Toucan play that game: Sparrows found to mimic human behavior by using preventative medicine to protect their young
New research from China suggests that russet sparrows use the leaves from a particular tree to line their nests and protect their young from parasites, indicating a primitive form of preventative medicine use.
A team led by Hainan Normal University ecologist Canchao Yang found that russet sparrows in China are using wormwood leaves to line their nests to protect their offspring from parasites which may impede their growth.
The sparrows begin lining their nests with the special leaves at the same time the local human population hangs wormwood from their doorways to mark the traditional Dragon boat festival, with antiparasitic benefits suspected to play at least some role in the human tradition.
“The belief that this behavior confers protection against ill health is supported by the description of anti-parasite compounds in wormwood,” Yang says.
“It has been suggested that the incorporation of fresh wormwood leaves into nests may serve a similar function for sparrows.”
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To test their hypothesis, Yang and his team examined 48 pairs of nest boxes, some with five grams of wormwood inside and the other with five grams of bamboo.
Once the russet sparrows populated the nests, researchers began adding small increments of wormwood or bamboo each day (while other nests received no additional treatment as a control).
They then weighed the amount of wormwood the sparrows themselves brought home each day and found that the birds favored locations close to ample wormwood supplies, which they used to reinforce the lining in their nests daily and top-up their medicinal fortifications.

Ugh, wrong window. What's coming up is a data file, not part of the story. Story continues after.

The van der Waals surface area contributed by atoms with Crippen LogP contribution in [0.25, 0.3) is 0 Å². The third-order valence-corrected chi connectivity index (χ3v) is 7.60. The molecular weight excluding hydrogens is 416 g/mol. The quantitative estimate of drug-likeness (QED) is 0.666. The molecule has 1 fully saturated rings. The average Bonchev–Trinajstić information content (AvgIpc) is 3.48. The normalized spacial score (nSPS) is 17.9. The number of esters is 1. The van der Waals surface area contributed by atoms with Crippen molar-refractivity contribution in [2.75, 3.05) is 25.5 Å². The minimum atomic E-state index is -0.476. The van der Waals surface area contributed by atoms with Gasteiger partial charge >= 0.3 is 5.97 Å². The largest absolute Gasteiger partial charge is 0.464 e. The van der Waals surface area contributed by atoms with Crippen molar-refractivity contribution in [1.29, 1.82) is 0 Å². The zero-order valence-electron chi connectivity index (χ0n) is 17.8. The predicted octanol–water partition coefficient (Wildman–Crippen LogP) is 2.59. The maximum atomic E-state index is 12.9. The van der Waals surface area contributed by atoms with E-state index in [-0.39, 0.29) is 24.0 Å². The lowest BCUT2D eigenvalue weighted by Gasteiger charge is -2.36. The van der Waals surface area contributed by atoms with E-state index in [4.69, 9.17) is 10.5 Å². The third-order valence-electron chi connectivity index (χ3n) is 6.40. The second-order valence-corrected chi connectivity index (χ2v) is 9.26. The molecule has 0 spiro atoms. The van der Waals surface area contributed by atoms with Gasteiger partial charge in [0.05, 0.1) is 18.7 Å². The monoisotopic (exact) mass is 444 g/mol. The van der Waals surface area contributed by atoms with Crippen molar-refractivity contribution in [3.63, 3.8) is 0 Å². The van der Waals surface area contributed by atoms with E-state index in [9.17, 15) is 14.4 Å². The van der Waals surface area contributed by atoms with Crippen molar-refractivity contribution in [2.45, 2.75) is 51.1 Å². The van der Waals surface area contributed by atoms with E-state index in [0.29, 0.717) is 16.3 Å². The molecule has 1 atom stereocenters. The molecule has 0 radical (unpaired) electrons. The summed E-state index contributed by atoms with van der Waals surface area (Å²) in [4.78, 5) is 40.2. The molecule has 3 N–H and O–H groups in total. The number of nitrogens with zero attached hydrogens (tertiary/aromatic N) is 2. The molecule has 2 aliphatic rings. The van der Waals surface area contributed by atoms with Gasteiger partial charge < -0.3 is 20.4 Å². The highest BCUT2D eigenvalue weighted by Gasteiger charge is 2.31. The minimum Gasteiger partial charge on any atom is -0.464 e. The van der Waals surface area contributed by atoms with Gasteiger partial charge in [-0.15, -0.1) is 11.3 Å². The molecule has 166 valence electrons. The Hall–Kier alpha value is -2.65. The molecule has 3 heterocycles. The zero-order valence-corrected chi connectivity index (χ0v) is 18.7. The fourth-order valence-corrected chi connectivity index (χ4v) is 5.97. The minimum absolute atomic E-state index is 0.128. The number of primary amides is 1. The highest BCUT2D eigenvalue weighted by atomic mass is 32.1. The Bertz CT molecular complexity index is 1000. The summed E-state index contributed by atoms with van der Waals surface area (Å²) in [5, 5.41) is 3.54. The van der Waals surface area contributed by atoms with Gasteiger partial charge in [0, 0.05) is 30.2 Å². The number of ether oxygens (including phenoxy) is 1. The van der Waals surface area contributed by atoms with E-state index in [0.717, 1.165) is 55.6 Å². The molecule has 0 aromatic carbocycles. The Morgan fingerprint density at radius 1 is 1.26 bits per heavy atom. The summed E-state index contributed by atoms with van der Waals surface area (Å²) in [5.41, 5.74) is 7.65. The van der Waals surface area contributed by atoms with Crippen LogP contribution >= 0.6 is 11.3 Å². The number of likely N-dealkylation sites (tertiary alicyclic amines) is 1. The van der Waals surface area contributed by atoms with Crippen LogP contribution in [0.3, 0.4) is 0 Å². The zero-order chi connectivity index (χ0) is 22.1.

Sure enough, when the chicks hatched, the nests with higher amounts of wormwood leaves were found to have fewer parasites, which corresponded with heavier and healthier chicks.
“Our results indicate that russet sparrows, like humans, use wormwood as a preventative herbal medicine to protect their offspring against ill health,” says ecologist William Feeney, from Griffith University in Australia.
One has to wonder who is mimicking who?
Primitive forms of medicine use have been observed in the animal kingdom before, with pregnant elephants in Kenya reportedly eating a particular plant to induce birth while other creatures have been observed making use of medicinal plants for health and recreational reasons.
Butterflies have been found to drink beer, while elephants and certain bird species have been discovered drunk from fermented berries. A reportedly “drunk” moose even became stuck in an apple tree in Sweden.
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Source:RT World News